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Home furnishings

We look at our pieces like art: Lladró Americas CEO

January 17, 2019

Lladró’s pop-ups include its jewelry. Image courtesy of Lladró


NEW YORK – Luxury brands should be receptive to expanding beyond their original product offerings to grow in new markets and attract younger affluents.

Speaking at Luxury FirstLook 2019 on Jan. 16, an executive from Lladró discussed how the porcelain maker has begun a new chapter. Partnerships and pop-ups have been key to introducing the heritage brand to new audiences, as well as expanding beyond traditional porcelain pieces.

“We have evolved with more product assortment,” said Sandra Jordan, CEO of the Americas of Lladró, New York. “We continue to be innovative and show our heritage in a new light.”

Luxury Daily produced Luxury FirstLook 2019: Digital Acceleration

Rethinking porcelain
Over its 65-year history, Lladró has built a reputation for unique, handmade figurines.

However, the Spanish brand has also introduced new categories such as lighting fixtures and home accessories.

These offerings still reflect Lladró’s commitment to handmade artistry.

Lladró handcrafted candle

Lladró has expanded to new product categories. Image credit: Lladró

For instance, its 1001 Nights candles, inspired by Arabian Nights, are hand-painted, hand-carved and hand-etched. Once the candle burns, it reveals a lithophane etched into translucent porcelain.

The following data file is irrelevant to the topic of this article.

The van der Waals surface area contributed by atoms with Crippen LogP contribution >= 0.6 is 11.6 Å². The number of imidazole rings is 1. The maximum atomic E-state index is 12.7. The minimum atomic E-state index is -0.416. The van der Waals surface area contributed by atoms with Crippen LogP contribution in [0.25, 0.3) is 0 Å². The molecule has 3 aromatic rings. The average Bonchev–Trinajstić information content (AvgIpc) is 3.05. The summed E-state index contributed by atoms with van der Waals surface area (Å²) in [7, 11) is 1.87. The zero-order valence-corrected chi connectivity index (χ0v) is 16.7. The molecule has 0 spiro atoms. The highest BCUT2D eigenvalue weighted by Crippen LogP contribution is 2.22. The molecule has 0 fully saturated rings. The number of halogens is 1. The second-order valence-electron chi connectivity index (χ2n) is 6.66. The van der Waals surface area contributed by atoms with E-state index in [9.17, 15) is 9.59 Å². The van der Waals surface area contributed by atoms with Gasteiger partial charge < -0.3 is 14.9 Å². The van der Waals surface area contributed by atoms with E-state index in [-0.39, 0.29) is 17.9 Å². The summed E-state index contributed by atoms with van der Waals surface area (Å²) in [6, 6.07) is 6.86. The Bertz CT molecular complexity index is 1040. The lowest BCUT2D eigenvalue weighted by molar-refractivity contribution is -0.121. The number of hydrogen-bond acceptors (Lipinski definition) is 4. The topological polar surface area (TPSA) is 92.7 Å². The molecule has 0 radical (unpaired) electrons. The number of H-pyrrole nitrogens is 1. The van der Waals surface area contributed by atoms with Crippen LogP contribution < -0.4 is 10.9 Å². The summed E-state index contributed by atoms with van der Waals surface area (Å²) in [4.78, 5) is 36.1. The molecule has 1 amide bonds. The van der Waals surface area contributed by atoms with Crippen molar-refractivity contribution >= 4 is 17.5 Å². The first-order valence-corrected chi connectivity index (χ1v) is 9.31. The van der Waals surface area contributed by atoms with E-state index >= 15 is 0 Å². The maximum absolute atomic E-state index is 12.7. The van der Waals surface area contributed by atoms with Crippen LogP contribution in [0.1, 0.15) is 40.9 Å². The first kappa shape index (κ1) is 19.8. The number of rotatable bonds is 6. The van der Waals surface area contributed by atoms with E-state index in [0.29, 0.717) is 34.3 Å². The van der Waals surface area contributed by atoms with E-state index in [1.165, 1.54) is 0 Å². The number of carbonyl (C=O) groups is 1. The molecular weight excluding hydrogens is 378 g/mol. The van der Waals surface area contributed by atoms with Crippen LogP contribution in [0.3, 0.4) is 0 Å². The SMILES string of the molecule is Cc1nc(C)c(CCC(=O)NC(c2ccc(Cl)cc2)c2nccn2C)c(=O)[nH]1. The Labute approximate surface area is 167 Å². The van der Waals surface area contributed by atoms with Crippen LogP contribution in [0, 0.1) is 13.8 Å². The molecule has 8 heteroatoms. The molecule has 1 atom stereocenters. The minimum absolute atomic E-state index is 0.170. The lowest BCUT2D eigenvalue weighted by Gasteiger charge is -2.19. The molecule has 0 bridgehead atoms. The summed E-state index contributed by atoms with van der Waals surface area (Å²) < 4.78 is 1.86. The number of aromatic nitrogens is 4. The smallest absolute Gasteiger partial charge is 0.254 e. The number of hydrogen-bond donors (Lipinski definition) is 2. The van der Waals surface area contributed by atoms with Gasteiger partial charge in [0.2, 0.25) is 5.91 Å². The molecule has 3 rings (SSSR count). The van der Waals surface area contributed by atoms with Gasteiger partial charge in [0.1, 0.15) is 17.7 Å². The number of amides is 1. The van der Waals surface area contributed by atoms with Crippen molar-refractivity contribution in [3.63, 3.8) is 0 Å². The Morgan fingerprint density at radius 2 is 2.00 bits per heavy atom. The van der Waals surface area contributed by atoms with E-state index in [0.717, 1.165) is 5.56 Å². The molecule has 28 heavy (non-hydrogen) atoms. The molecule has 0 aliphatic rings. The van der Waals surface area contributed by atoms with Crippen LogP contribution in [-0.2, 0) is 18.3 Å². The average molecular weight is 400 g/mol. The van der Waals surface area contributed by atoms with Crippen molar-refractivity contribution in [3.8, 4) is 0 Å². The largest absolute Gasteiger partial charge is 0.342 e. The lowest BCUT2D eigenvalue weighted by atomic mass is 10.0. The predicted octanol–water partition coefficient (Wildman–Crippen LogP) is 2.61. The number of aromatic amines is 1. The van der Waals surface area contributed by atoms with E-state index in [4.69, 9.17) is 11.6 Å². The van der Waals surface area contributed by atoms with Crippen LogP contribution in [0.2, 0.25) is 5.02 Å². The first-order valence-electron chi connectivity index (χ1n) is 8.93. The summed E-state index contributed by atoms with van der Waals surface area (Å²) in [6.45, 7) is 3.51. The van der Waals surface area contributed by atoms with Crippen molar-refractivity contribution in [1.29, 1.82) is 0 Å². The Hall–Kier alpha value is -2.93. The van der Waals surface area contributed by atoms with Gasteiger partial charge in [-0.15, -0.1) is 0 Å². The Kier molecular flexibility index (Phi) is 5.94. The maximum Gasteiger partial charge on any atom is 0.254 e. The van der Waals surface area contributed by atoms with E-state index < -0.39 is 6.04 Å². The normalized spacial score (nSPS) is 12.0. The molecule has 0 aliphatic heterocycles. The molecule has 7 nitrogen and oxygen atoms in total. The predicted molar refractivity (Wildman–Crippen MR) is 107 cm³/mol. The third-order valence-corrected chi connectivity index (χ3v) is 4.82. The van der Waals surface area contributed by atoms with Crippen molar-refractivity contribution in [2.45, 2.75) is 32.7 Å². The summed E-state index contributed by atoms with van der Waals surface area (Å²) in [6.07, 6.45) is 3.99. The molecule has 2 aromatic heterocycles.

Lladró’s home decor products include vases, mirrors, clocks and other decorative objects.

The brand is also highlighting its lighting pieces.

In addition to porcelain lamps and wall sconces, Lladró also sells elaborate chandeliers. Some borrow motifs from other Lladró figurines, such as the brand’s iconic handmade fairies.

“We look at our pieces like art,” Ms. Jordan said.

Hosting pop-ups in key markets is also vital for Lladró to introduce these new offerings to wider audiences.

Sandra Jordan Firstlook

Lladró's Sandra Jordan speaking at Luxury FirstLook 2019

Since joining Lladró, Ms. Jordan has organized the brand’s first pop-up experience in the Hamptons. The concept store sold figurines, home décor, fashion accessories and lighting (see story).

A subsequent pop-up at Tysons Galleria featured the brand’s new Light and Scent collections, the Jams lighting line and Moments tables. Lladró’s strategy has shifted to revolve around creating products that are decorative and functional, such as accessories (see story).

“We wanted to show Lladró in a new light,” Ms. Jordan said. “We’ve really highlighted our home decor, accessories — objects more relevant for today.”

Creativity and flexibility
Collaborations and special collections have given Lladró more mileage.

Lladró has partnered with Disney for a collectible range of character figurines, including Mickey Mouse, Peter Pan and others. The brand's “Designed By” collection features lines designed by artists such as Yasumichi Morita and Paul Smith.

From mashups between external designers and heritage houses to a meeting of two likeminded brands, working with other parties provides the means for labels to showcase a different side of themselves and achieve newness. Collaborations often allow brands to do things they could not do themselves (see story).

Moving forward, Lladró is ramping up digital and omnichannel efforts as well.

Convenience and simplicity are key to reaching all HNWIs, according to a whitepaper from researcher Euromonitor. This includes allowing for seamless crosschannel experiences such as in-store returns for online purchases or searching bricks-and-mortar inventory from an ecommerce site (see story).

“We are working on becoming more omnichannel so everyone can buy the brand universally,” Ms. Jordan said. “As we move forward, we are looking to do more into the digital.”